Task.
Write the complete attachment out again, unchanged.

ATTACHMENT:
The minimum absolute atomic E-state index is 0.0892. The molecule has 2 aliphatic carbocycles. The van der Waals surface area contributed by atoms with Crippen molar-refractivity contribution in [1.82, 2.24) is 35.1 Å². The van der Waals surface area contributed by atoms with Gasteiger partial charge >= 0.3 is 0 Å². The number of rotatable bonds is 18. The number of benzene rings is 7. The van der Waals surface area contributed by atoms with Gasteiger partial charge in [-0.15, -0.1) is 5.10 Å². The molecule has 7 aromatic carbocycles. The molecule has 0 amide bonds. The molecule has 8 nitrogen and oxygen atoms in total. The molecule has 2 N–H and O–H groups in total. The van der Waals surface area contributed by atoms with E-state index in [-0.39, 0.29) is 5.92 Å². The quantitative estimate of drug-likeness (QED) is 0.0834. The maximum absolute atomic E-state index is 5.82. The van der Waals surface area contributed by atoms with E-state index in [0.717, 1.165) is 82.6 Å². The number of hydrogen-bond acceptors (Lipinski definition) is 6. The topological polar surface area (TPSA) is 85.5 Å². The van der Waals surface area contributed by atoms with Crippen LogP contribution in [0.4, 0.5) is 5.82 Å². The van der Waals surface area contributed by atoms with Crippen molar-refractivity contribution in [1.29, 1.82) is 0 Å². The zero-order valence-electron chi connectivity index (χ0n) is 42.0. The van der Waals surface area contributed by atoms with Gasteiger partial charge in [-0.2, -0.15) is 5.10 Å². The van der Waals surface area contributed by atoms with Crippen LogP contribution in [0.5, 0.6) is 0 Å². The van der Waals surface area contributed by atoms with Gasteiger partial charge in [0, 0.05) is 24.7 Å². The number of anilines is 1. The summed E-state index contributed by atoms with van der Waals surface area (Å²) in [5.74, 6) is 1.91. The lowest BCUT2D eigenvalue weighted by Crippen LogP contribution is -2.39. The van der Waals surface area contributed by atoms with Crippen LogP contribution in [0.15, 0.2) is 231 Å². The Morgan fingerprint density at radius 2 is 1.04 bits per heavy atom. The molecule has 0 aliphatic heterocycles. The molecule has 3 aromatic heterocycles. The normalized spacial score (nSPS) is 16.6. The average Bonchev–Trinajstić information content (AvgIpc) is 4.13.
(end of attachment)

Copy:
The minimum absolute atomic E-state index is 0.0892. The molecule has 2 aliphatic carbocycles. The van der Waals surface area contributed by atoms with Crippen molar-refractivity contribution in [1.82, 2.24) is 35.1 Å². The van der Waals surface area contributed by atoms with Gasteiger partial charge >= 0.3 is 0 Å². The number of rotatable bonds is 18. The number of benzene rings is 7. The van der Waals surface area contributed by atoms with Gasteiger partial charge in [-0.15, -0.1) is 5.10 Å². The molecule has 7 aromatic carbocycles. The molecule has 0 amide bonds. The molecule has 8 nitrogen and oxygen atoms in total. The molecule has 2 N–H and O–H groups in total. The van der Waals surface area contributed by atoms with E-state index in [-0.39, 0.29) is 5.92 Å². The quantitative estimate of drug-likeness (QED) is 0.0834. The maximum absolute atomic E-state index is 5.82. The van der Waals surface area contributed by atoms with E-state index in [0.717, 1.165) is 82.6 Å². The number of hydrogen-bond acceptors (Lipinski definition) is 6. The topological polar surface area (TPSA) is 85.5 Å². The van der Waals surface area contributed by atoms with Crippen LogP contribution in [0.4, 0.5) is 5.82 Å². The van der Waals surface area contributed by atoms with Crippen molar-refractivity contribution in [1.29, 1.82) is 0 Å². The zero-order valence-electron chi connectivity index (χ0n) is 42.0. The van der Waals surface area contributed by atoms with Gasteiger partial charge in [-0.2, -0.15) is 5.10 Å². The van der Waals surface area contributed by atoms with Crippen LogP contribution in [0.5, 0.6) is 0 Å². The van der Waals surface area contributed by atoms with Gasteiger partial charge in [0, 0.05) is 24.7 Å². The number of anilines is 1. The summed E-state index contributed by atoms with van der Waals surface area (Å²) in [5.74, 6) is 1.91. The lowest BCUT2D eigenvalue weighted by Crippen LogP contribution is -2.39. The van der Waals surface area contributed by atoms with Crippen LogP contribution in [0.15, 0.2) is 231 Å². The Morgan fingerprint density at radius 2 is 1.04 bits per heavy atom. The molecule has 0 aliphatic heterocycles. The molecule has 3 aromatic heterocycles. The normalized spacial score (nSPS) is 16.6. The average Bonchev–Trinajstić information content (AvgIpc) is 4.13.